Specimen #1883

Name: Creedite with Fluorite

Type: Mineral

Locality: Mina Navidad, Rodeo, Municipio Rodeo, Durango, Mexico

Favorite? N

Fluorescent? N

Size: 12.0 x 7.0 x 6.5 cm

Weight: 282

Acquired: 2010-03-05

Source: Trinity: Andrei Rykoff

Label: N

Comment: I found a description of the mining operation on I-Rocks website by the miner, Mike New of Top Gem Minerals. His write up follows. The new zones were not large. It is a weird thing, but, most times, the best material comes at the front end of production. In this case, the opposite was true. The adits were already in place - I did not create them. I wouldn't do that kind of sloppy, unsafe work. The zone ( not pockets ) is a chimney that rises about 200 meters, with a diameter of 2 to 10 feet. Over the years, we have had material from all four different levels as the mining went deeper in search of fluorite ore. There is still some fluorite to be had as ore but not enough to interest anyone in opening the mine again. It hadn't worked for two or three years until I leased it for a short-term, small scale project. This creedite forms at the expense of the fluorite. That is why one can find, on some few specimens, fluorite chips and shards attached to the creedite. The shards came from the movement in the chimney area which broke the rhyolite wall rock and turned the massive fluorite into shards. The creedite was deposited at this time by hot water solutions. The term "breccia pipe" would be an accurate description of this area. The creedite specimens float in a sea of clay. Depending on the character of the clay, the creedite can be dull or shiny, pale or dark orange, small or large crystals. There have actually been a few black creedite balls. I assume the colorant is manganese oxide of some sort. The matrix material is the rhyolite country rock, which appears as small to very large "horses" in the chimney. When work proceeds in the clay surrounding these horses, then cave-ins are a possibility and we had two. The first was minor other than two of our people were buried for a short period of time. The second cave-in, while not dangerous to anyone ( everyone was outside ), was fatal to the project. Maybe 200 - 400 tons of material dropped, covering the work area. Thank god, no one was hurt. We have inspected all parts of the underground and the likelihood of more good credit is small to non-existant. I have given up the lease. Perhaps because these crystals came from a deeper level of the mine, and were not exposed to weathering, they have better lustre. Also, the crystals from these two new pockets have a generally more intense orange color, and large individual crystal sizes. Using modern equipment for collecting, they were able to also extract more large specimens in good condition. Most people who saw these at Denver agreed with me, that these are certainly among the world's great specimens of the species for beauty and size. As well, they are frankly cheap compared to any creedite you can obtain from any other location which has produced it, usually only in smaller and less visually appealing specimens. Despite the wealth from this mine, overall creedite is a fairly rare species! I recall 25 years ago struggling to find an affordable example for my own collection - they just were not around to be had. This specimen consists of numerous "star-burst" shaped, burnt orange creedite clusters. Scattered all over the specimen are fluorite xls ranging in color from pale sea foam green to nearly purple, the largest measuring 3.3x2.5cm. There are dinged creedite xls and the fluorite xls appear to be partial xls. Enjoy!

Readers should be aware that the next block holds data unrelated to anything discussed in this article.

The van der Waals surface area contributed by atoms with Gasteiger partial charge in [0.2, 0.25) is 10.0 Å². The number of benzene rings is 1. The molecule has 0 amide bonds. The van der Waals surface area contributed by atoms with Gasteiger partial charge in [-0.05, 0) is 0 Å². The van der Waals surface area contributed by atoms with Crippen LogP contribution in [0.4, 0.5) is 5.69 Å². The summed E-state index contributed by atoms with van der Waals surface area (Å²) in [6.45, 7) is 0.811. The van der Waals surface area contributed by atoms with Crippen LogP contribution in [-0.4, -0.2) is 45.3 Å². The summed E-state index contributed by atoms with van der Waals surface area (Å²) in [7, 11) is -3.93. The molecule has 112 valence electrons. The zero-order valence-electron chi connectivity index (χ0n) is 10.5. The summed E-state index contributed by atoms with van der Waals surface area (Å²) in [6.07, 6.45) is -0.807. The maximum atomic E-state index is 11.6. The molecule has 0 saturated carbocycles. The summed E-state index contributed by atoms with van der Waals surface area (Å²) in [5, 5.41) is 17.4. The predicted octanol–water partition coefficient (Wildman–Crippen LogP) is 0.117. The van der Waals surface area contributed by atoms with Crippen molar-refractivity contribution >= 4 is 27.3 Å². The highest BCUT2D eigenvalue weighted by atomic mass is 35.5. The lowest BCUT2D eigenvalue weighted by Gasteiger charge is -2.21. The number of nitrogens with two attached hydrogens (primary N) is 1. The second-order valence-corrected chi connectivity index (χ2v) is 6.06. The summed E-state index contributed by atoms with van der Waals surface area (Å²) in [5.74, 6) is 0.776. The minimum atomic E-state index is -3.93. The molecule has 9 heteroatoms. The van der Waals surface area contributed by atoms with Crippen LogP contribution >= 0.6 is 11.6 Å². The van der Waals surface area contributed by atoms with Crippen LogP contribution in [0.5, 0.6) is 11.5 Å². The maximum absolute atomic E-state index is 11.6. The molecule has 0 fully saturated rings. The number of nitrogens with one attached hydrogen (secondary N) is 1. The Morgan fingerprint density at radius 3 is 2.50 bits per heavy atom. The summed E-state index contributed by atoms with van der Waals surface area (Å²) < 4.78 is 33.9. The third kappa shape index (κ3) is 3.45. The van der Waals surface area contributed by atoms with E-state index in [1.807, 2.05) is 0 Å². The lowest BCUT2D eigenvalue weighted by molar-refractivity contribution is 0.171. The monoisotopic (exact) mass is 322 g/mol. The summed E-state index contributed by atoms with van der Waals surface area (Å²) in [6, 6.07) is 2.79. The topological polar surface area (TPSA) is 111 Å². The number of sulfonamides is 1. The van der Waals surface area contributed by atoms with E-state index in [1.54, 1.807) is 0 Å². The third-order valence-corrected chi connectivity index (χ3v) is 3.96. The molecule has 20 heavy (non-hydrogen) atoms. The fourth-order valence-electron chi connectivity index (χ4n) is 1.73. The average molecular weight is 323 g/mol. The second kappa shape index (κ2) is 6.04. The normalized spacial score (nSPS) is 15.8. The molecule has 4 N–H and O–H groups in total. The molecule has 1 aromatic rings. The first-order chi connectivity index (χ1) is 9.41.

Minerals: Creedite (Ca3Al2(SO4)(F,OH)10 2(H2O)) Fluorite (CaF2)

There are 2 pictures on file


Creedite with Fluorite, Mina Navidad, Rodeo, Municipio Rodeo, Durango, Mexico - 12.0 x 7.0 x 6.5 cm


Creedite with Fluorite, Mina Navidad, Rodeo, Municipio Rodeo, Durango, Mexico